Monday Modern Art Madness #8: FOREVER JUNG with Pollock’s “The Deep”.

Jackson Pollack, the absolute king of the New York school of AB-EX, the most polarizing figure in modern art, and in fact some would say the king of modern American art as well, right next to Andy Warhol of course. Used as the primary example of art’s decline in terms of realism and technical ability, and one of the most bemoaned figures of “modern art”, and the most immediate example that comes to mind for most normals when they give that subtle eye roll when hearing those words “modern art”; People either love to hate him or hate to love him, either way, Pollock still retains relevance even to this day, or else why would so many people, even artists themselves, look at his work and say “ah, I could splash a few drips on a canvas”. I realize that I am given the precarious task of defending Pollock to a less than savory audience, and dear read, I must warn you, I do like a challenge! So let us give a general overview of Pollock’s intent behind him birthing what we now colloquially refer to as “action painting”; many have imitated it in their own exotic ways, or have for honesty’s sake, blatantly tried to replicate and rip off that original aesthetic of a giant Pollock tapestry. Of course it is true that one uses the intellect when dealing with artistic modernism, and perhaps hacks have gotten by with silver academic tongues spewing artist-speak, and promotional savvy on the part of favorable critics, but Pollock “walks the walk” so to speak in terms of his techniques having a real meaning…..Although it did help to be promoted by one of the foremost critics of all time Clement Greenberg.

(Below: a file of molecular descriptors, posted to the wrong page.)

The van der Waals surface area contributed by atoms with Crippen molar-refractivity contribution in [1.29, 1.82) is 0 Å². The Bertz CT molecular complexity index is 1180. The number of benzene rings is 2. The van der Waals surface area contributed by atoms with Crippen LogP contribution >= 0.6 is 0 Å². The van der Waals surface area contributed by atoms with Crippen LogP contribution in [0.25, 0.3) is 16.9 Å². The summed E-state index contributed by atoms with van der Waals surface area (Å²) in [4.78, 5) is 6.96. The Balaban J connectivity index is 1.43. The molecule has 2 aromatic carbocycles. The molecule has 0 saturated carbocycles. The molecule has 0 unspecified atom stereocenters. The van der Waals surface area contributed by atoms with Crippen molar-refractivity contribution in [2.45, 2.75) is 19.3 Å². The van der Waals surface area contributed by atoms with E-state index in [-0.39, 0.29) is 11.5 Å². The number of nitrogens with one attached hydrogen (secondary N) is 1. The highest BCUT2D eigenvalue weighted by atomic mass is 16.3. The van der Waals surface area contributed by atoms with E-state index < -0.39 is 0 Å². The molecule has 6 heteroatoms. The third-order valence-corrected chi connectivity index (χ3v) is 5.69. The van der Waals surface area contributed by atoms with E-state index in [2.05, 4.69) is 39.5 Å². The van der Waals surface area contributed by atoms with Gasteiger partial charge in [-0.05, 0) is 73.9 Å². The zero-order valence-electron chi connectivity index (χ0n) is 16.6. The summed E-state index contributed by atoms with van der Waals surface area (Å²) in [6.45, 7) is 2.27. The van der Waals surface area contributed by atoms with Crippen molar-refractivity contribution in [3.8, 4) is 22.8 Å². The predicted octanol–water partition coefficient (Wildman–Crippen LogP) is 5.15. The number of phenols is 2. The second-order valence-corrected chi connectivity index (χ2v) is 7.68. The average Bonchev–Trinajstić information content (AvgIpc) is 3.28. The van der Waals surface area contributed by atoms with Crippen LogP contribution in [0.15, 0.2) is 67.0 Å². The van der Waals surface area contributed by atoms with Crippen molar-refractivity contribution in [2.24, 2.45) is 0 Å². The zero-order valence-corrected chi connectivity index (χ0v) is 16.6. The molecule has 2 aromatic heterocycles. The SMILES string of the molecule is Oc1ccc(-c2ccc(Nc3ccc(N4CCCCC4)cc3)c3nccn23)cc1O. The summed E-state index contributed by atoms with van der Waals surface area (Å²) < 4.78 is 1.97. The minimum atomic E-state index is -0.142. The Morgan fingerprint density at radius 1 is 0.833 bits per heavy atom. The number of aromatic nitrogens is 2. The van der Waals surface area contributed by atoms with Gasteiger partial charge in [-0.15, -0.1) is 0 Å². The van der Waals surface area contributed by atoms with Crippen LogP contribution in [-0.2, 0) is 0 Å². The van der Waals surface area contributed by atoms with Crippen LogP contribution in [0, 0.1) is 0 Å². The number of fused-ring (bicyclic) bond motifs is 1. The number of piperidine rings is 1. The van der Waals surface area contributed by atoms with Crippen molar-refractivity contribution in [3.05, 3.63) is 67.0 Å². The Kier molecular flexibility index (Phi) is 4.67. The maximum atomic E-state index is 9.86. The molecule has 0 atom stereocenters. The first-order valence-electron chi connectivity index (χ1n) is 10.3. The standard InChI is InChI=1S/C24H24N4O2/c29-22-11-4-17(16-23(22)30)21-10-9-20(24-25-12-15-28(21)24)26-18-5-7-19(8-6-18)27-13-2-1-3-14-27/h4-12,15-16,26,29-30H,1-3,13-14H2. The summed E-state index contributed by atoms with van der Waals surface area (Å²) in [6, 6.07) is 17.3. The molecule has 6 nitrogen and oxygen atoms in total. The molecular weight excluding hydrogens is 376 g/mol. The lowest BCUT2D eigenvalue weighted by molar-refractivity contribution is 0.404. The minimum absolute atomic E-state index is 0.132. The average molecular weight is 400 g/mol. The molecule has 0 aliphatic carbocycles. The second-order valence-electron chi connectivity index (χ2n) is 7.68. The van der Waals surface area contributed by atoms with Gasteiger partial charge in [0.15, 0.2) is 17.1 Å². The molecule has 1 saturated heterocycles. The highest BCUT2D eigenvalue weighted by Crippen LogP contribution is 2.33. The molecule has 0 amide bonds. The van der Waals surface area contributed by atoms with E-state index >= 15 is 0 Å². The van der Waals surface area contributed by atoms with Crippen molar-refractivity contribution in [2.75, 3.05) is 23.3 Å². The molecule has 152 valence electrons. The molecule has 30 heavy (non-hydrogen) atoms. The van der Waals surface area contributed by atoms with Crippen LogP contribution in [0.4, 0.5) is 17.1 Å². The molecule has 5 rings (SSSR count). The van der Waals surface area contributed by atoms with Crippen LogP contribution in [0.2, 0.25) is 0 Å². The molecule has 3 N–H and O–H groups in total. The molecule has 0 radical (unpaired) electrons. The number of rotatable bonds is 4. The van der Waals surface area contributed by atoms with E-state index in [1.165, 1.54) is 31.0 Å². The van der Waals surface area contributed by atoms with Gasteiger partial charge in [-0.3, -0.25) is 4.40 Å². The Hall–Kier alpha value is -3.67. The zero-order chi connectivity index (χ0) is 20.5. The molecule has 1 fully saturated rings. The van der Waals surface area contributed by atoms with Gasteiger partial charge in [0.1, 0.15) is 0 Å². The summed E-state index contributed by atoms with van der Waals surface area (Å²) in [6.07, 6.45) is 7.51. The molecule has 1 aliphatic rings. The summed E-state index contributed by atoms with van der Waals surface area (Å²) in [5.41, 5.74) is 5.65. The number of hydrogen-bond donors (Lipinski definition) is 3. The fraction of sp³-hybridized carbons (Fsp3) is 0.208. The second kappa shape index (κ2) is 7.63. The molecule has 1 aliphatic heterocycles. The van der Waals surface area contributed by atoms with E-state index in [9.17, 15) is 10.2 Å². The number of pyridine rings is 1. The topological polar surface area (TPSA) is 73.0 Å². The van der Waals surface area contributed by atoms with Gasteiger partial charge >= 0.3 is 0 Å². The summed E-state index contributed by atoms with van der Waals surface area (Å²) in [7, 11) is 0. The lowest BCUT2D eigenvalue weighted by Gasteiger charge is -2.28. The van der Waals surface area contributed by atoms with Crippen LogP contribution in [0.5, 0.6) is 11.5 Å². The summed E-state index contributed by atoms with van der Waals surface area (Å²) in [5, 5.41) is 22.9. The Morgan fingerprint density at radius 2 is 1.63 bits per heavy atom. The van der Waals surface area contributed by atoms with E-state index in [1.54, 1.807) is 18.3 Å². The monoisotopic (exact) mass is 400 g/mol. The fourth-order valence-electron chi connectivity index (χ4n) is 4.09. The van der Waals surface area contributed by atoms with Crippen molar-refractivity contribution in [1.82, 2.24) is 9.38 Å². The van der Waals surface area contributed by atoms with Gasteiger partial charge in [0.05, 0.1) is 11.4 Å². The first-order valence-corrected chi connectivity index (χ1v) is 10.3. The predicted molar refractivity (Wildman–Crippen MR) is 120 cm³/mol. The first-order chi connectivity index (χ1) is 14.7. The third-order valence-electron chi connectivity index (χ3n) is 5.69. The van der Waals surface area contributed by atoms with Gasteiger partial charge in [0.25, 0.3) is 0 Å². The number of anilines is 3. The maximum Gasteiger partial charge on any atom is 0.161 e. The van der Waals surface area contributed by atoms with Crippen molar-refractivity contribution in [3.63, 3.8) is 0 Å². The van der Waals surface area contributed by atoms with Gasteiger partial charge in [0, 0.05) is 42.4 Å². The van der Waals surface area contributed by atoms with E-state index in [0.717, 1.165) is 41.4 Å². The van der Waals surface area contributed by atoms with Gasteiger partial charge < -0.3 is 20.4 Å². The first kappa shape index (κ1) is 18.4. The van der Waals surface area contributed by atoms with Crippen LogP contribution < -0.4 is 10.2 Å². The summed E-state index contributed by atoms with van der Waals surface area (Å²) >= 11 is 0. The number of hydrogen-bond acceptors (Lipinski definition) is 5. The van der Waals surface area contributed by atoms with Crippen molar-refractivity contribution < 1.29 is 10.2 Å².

Pollock wanted to tap into the immediacy of automatism often employed with the surrealists and their various theories of the unconscious. The first paintings of Pollock were more painterly, showing visible details instead of the seemingly chaotic layers of drips and splashes. Pollock by happenstance enveloped his technique by spilling fluid paint on the canvas. He put the works on the ground, and employed newly formulated enamel and oil industrial paints at the time that could be purchased in bulk, and thinned with turpentine down to a liquid consistency. Pollock would harden brushes, use sticks, even turkey basters to splash color ground on different zones of the canvas, and then go to work, dancing all over the canvas, dripping, splashing, scraping, putting his fingers and feet into it. These were very physical works of art that even inspired forms of modern dance, as he was filmed dashing from all angles of the canvas. It seemed like random child’s play, and perhaps trying to replicate the direct connection with the unconscious that children have factored into it, but Pollock had feelings about where the paint should land, and specific compositions in mind during the painting process. He became quite accurate at molding the shapes and arrangements of the thousands of slender liquid ropes of paint in mid air.